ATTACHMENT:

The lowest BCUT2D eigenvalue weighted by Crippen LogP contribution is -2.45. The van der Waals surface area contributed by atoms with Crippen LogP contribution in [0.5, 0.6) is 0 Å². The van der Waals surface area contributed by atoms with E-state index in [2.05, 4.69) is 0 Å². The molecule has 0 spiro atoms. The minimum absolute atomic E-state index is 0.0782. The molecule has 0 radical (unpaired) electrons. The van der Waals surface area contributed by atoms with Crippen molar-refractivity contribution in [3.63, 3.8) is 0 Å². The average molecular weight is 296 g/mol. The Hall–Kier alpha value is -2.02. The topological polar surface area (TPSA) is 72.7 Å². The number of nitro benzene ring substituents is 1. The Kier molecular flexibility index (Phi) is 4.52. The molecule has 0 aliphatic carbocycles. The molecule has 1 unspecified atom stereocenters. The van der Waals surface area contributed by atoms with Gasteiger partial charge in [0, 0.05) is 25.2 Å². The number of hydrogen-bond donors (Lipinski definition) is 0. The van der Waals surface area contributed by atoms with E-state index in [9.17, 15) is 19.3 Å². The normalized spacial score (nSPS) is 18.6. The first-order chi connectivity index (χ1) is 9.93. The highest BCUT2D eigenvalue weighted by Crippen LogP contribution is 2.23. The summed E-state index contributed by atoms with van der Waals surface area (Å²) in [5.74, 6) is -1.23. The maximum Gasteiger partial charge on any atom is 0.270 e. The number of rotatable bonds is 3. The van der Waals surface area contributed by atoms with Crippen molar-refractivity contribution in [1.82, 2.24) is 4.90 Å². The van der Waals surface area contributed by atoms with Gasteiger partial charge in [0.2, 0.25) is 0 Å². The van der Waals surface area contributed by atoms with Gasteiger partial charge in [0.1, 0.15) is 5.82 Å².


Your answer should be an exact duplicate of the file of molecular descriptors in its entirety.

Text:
The lowest BCUT2D eigenvalue weighted by Crippen LogP contribution is -2.45. The van der Waals surface area contributed by atoms with Crippen LogP contribution in [0.5, 0.6) is 0 Å². The van der Waals surface area contributed by atoms with E-state index in [2.05, 4.69) is 0 Å². The molecule has 0 spiro atoms. The minimum absolute atomic E-state index is 0.0782. The molecule has 0 radical (unpaired) electrons. The van der Waals surface area contributed by atoms with Crippen molar-refractivity contribution in [3.63, 3.8) is 0 Å². The average molecular weight is 296 g/mol. The Hall–Kier alpha value is -2.02. The topological polar surface area (TPSA) is 72.7 Å². The number of nitro benzene ring substituents is 1. The Kier molecular flexibility index (Phi) is 4.52. The molecule has 0 aliphatic carbocycles. The molecule has 1 unspecified atom stereocenters. The van der Waals surface area contributed by atoms with Gasteiger partial charge in [0, 0.05) is 25.2 Å². The number of hydrogen-bond donors (Lipinski definition) is 0. The van der Waals surface area contributed by atoms with E-state index in [9.17, 15) is 19.3 Å². The normalized spacial score (nSPS) is 18.6. The first-order chi connectivity index (χ1) is 9.93. The highest BCUT2D eigenvalue weighted by Crippen LogP contribution is 2.23. The summed E-state index contributed by atoms with van der Waals surface area (Å²) in [5.74, 6) is -1.23. The maximum Gasteiger partial charge on any atom is 0.270 e. The number of rotatable bonds is 3. The van der Waals surface area contributed by atoms with Crippen molar-refractivity contribution in [1.82, 2.24) is 4.90 Å². The van der Waals surface area contributed by atoms with Gasteiger partial charge in [0.2, 0.25) is 0 Å². The van der Waals surface area contributed by atoms with Gasteiger partial charge in [0.1, 0.15) is 5.82 Å².